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Runic Dictionary

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Einarr skálaglamm Helgason (Eskál)

10th century; volume 1; ed. Edith Marold;

2. Vellekla (Vell) - 37

Little is certain about the life of Einarr skálaglamm ‘Tinkle-scales’ Helgason (Eskál), except that he came from a noble family from western Iceland. They were descendants of Bjǫrn austrœni ‘the Easterner’, i.e. ‘the Norwegian’, son of Ketill flatnefr ‘Flat-nose’. According to Ldn (ÍF 1, 123), Einarr’s mother was Niðbjǫrg, daughter of an Irish king. Einarr’s brother Ósvífr was the father of Guðrún Ósvífsdóttir, the heroine of Laxdœla saga. A few anecdotes link Einarr to Egill Skallagrímsson. Egils saga (Eg, ÍF 2, 268-73) tells of Einarr visiting Egill and the two talking at length about poetry. The meeting led to a long friendship, which is reflected in similarities between the two skalds’ poetry (de Vries 1964-7, I, 176). A valuable shield given to Egill by Einarr inspired Egill to compose a Skjaldardrápa or shield poem honouring the gift, of which only the first stanza has survived (Egill SkjalddrV).

Einarr must have lived c. 940-c. 990. He presumably spent much of his life at the court of Hákon jarl Sigurðarson in Norway, for whom he composed Vellekla (Eskál Vell) and another poem, Hákonardrápa (Eskál Hákdr). Two stanzas (Eskál HardrIII) that possibly stem from one or more Haraldsdrápur in honour of Haraldr blátǫnn ‘Blue-tooth’ Gormsson indicate that he might have spent time at the Danish court, perhaps as a companion of Hákon jarl. Skáldatal (SnE 1848-87, III, 256, 266, 280) mentions Einarr only as one of Hákon jarl’s skalds. Besides these poems, three lausavísur are preserved in Jvs, Fsk, Flat and Eg. The first two are part of a typical skald anecdote about court poetry and its reward, and are preserved in versions that differ sufficiently for them to be printed in both SkP I (Eskál Lv 1a and Lv 2a) and SkP V (Eskál Lv 1bV (Eg 124) and Lv 2bV (Eg 125)). The third (Eskál Lv 3) concerns the death of Þorleifr skúma Þorkelsson (Þskúm), an Icelandic retainer of Hákon jarl, at the battle of Hjǫrungavágr (Liavågen, c. 985).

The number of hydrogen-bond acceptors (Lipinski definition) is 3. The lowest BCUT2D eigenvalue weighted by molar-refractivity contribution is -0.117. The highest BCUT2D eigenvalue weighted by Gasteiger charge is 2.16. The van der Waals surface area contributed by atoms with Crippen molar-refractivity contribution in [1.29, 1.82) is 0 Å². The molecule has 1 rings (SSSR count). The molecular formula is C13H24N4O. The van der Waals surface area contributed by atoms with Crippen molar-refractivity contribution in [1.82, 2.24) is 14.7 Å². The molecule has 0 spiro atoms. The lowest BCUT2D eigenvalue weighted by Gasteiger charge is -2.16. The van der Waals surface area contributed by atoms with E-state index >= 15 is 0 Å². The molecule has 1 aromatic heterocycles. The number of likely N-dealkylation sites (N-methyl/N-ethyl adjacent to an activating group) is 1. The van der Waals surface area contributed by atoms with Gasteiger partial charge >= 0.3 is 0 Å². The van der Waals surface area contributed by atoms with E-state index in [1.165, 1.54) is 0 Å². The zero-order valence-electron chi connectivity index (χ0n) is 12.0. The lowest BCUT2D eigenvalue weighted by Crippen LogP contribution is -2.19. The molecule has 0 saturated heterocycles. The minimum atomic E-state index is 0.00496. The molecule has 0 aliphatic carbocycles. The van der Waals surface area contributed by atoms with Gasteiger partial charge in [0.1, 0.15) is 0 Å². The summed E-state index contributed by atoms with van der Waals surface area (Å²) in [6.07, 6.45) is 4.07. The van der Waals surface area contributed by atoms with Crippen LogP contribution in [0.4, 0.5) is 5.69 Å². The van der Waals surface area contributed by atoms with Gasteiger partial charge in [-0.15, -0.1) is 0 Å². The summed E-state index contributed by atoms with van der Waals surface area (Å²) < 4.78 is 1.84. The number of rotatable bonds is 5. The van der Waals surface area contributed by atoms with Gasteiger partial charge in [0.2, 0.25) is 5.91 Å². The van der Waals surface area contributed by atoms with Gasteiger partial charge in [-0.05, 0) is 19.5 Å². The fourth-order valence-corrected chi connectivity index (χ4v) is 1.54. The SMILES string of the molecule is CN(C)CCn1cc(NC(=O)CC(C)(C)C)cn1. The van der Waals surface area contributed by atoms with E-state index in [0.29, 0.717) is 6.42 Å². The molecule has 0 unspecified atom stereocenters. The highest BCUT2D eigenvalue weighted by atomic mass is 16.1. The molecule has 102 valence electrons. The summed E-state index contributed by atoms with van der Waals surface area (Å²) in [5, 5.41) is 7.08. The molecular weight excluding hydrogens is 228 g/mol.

According to Jvs (1969, 178-9), Einarr’s nickname skálaglamm ‘Tinkle-scales’ refers to a pair of precious and magically resounding scales (OIcel. skálar/skálir) with which Hákon jarl rewarded him for Vell (see Introduction to Eskál Lv 1-3). This explanation (apparently accepted in Finnur Jónsson 1907, 284) may, however, be a later etymological invention, and skálaglamm could instead derive from OIcel. skáli ‘hall, free-standing house’ either as part of a sky-, breast- or shield-kenning (Lie 1975, 643), or more likely as a ‘loud sound (glamm) in the hall’, in reference to his art of recitation. Jvs (1969, 178) also tells that Einarr earlier had the nickname Skjaldmeyjar-Einarr ‘Einarr of the shield-maiden’. Skjaldmeyjar are armed women who took part in battles (cf. Akv 16), but nothing is known about how Einarr got this nickname. According to Ldn and Jvs, Einarr drowned in Breiðafjörður on a voyage home (Ldn, ÍF 1, 123; Jvs 1969, 205); they add a legend according to which his scales (Jvs), or his shield and his coat (Ldn), wash ashore, inspiring the names of the islands Skáleyjar, Skjaldey and Feldarhólmr.

Vellekla (‘Lack of Gold’) — Eskál VellI

Edith Marold with the assistance of Vivian Busch, Jana Krüger, Ann-Dörte Kyas and Katharina Seidel, translated from German by John Foulks 2012, ‘ Einarr skálaglamm Helgason, Vellekla’ in Diana Whaley (ed.), Poetry from the Kings’ Sagas 1: From Mythical Times to c. 1035. Skaldic Poetry of the Scandinavian Middle Ages 1. Turnhout: Brepols, p. 280. <> (accessed 5 August 2021)

stanzas:  1   2   3   4   5   6   7   8   9   10   11   12   13   14   15   16   17   18   19   20   21   22   23   24   25   26   27   28   29   30   31   32   33   34   35   36   37 

Skj: Einarr Helgason skálaglamm: 3. Vellekla, o. 986 (AI, 122-31, BI, 117-24); stanzas (if different): 2 | 3 | 4 | 5 | 6 | 7 | 8 | 9 | 10 | 11 | 12 | 13 | 14 | 15 | 16 | 17 | 18 | 19 | 20 | 21 | 22 | 23 | 24 | 25 | 26 | 27 | 28 | 29 | 30 | 31 | 32 | 33 | 34 | 35 | 36 | 37